The nuclear option for India – the strategic game?

Posted on July 3, 2008. Filed under: India, Nuclear, Politics |

The Congress led UPA alliance at power in the centre is under intense pressure to go forward with the nuclear deal with USA on the one hand and risk losing majority in the Parliament under threat of withdrawal of support by the Left. Let us look at this as a two stage strategic game. In the first stage the game is played by players representing involved political parties within India. In the second stage the game is played among international players representing countries and multi-nation alliances. The nuclear option was prominently taken up during Mrs. Indira Gandhi’s prime minister-ship of a Congress regime. However, it was the BJP which accelerated the process. The Left had an ambivalent position towards nuclear power and a clear opposition to nuclear weapons. However, its weakness in electoral impact, limited its relevance to the question. The three major players currently happen to be these same groups, represented by their respective leaders the Congress, the BJP, and the CPI(M). The Congress wants the deal to go forward, the BJP and CPI(M) does not. Possible stated and unstated reasons for the Congress position are (1) access to nulcear fuel and facilities for civilian power plants (2) strategic alliance with the European/Western bloc led by the USA having potential future regional security benefits (3) the deal although initiated and brokered by the BJP should not be allowed to be “repossessed” by the BJP in case it returned to power in the impending parliamentary elections (4) political fallouts both nationally as well as internationally of being seen as a weak political force dependent on the whims of the “Left”. The possible reasons behind BJP ‘s position are (1) the deal claimed to be “insufficient” with the underlying implication that the BJP could do a better job of the negotiation (2) the Congress is trying to hijack its pet initiative (3) by opposing the deal and using the opportunity in case Left withdraws support, to force early elections by voting against the government in a no-confidence motion. The possible reasons behind the Left’s position (1) the public position that this will bring India closer in strategic military alliance with the USA, and not to be allowed from ideological grounds – USA as the “evil capitalist” (2) coincidence with BJP’s contention that the deal limits India’s nuclear military options by limiting “tests” (3) possible fear of a “resurgent” BJP being strengthened or benefiting from supposedly sympathetic Western interests in case this strategic alliance materialized (4) potential fear or hope that Muslim votes would go against any party that supported the deal.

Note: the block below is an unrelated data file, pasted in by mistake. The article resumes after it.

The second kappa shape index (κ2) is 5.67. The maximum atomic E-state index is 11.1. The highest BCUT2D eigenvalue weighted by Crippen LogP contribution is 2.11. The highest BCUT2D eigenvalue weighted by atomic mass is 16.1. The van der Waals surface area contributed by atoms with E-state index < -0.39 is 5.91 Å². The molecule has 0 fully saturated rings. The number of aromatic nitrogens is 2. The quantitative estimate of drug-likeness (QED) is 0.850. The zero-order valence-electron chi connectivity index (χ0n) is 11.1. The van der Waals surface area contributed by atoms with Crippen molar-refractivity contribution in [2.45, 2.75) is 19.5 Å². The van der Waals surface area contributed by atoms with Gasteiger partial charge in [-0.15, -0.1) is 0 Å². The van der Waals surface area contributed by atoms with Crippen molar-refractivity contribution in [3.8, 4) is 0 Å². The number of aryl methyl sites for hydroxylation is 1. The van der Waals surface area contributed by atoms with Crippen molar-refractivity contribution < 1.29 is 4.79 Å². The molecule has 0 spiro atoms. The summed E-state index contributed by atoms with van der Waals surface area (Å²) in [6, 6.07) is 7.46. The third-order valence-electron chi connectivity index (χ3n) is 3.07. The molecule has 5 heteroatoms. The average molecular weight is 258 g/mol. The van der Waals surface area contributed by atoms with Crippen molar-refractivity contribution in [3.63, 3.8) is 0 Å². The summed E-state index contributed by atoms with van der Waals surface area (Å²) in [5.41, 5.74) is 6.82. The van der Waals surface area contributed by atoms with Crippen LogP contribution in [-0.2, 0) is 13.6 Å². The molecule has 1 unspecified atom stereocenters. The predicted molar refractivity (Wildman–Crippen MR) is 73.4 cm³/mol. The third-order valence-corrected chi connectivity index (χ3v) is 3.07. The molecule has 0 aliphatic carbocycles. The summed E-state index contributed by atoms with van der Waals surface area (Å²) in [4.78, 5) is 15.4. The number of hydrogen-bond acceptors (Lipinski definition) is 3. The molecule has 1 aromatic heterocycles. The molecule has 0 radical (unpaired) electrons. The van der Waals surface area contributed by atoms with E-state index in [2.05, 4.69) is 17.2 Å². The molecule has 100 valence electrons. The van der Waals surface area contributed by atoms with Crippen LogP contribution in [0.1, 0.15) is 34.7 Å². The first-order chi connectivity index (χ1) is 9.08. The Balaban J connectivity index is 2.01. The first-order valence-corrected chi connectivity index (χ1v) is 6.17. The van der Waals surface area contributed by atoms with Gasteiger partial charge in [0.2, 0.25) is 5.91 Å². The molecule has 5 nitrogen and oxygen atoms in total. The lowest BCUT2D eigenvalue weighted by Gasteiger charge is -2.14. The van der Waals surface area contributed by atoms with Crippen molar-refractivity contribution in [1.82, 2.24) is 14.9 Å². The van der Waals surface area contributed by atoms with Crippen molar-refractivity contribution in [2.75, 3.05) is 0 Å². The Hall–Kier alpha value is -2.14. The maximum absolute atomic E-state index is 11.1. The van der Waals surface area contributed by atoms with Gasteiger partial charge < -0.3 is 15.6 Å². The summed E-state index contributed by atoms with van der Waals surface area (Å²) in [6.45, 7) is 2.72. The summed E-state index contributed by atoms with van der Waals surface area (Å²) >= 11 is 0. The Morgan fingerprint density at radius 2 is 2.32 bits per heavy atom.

The last point in the list of Left’s possible reasons is a significant one. This week, the Samajbadi Party led by Mulayam Singh, confined mostly to the politically influential state of UP, was warned by the BSP led by Ms. Mayavati, as well as by a top-level leader of the CPI(M), that it could lose Muslim votes if Mulayam Singh toyed with the idea of bailing out the Congress on the floor of the Parliament in case Left withdrew support.

It seems ironic, that with the exception of the BJP, all the parties in this slanging match, are actually doing more damage to the Indian Muslims by presuming to declare Muslim intentions on their behalf. Why should Indian Muslims in particular be against India’s gaining military strength? If they really do, then this will only strengthen BJP’s contention that groups within Indian Islam are “anti-national”. Why should Indian Muslims oppose any alliance with the USA just because USA was supposedly behaving as an enemy of Islam in countries outside the borders of India? If they really do then it can be interpreted as showing real allegiance to foreign countries and putting such countries’ supposed interests above and before that of India. At the other extreme such inclinations could be interpreted as those of a fifth column serving the interests of countries that have territorial designs on India’s borders – countries that have actively waged wars, seized and held onto Indian territory.